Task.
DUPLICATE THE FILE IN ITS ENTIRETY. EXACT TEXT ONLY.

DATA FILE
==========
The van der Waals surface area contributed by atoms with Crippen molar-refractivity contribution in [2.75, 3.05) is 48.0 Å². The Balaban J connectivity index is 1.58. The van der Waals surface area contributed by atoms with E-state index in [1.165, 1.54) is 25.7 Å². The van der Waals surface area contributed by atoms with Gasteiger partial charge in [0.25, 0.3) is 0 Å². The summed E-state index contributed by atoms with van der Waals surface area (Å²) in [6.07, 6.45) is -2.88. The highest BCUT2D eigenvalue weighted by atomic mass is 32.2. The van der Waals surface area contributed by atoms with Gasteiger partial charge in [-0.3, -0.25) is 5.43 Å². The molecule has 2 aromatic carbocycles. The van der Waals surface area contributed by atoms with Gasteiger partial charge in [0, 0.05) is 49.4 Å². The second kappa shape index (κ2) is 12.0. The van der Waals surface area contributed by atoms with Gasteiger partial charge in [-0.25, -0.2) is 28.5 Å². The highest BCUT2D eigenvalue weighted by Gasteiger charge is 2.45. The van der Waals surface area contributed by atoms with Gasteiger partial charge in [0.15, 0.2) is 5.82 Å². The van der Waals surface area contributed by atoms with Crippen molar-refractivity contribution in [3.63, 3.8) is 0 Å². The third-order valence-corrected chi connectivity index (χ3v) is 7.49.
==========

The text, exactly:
The van der Waals surface area contributed by atoms with Crippen molar-refractivity contribution in [2.75, 3.05) is 48.0 Å². The Balaban J connectivity index is 1.58. The van der Waals surface area contributed by atoms with E-state index in [1.165, 1.54) is 25.7 Å². The van der Waals surface area contributed by atoms with Gasteiger partial charge in [0.25, 0.3) is 0 Å². The summed E-state index contributed by atoms with van der Waals surface area (Å²) in [6.07, 6.45) is -2.88. The highest BCUT2D eigenvalue weighted by atomic mass is 32.2. The van der Waals surface area contributed by atoms with Gasteiger partial charge in [-0.3, -0.25) is 5.43 Å². The molecule has 2 aromatic carbocycles. The van der Waals surface area contributed by atoms with Gasteiger partial charge in [0, 0.05) is 49.4 Å². The second kappa shape index (κ2) is 12.0. The van der Waals surface area contributed by atoms with Gasteiger partial charge in [-0.25, -0.2) is 28.5 Å². The highest BCUT2D eigenvalue weighted by Gasteiger charge is 2.45. The van der Waals surface area contributed by atoms with Gasteiger partial charge in [0.15, 0.2) is 5.82 Å². The van der Waals surface area contributed by atoms with Crippen molar-refractivity contribution in [3.63, 3.8) is 0 Å². The third-order valence-corrected chi connectivity index (χ3v) is 7.49.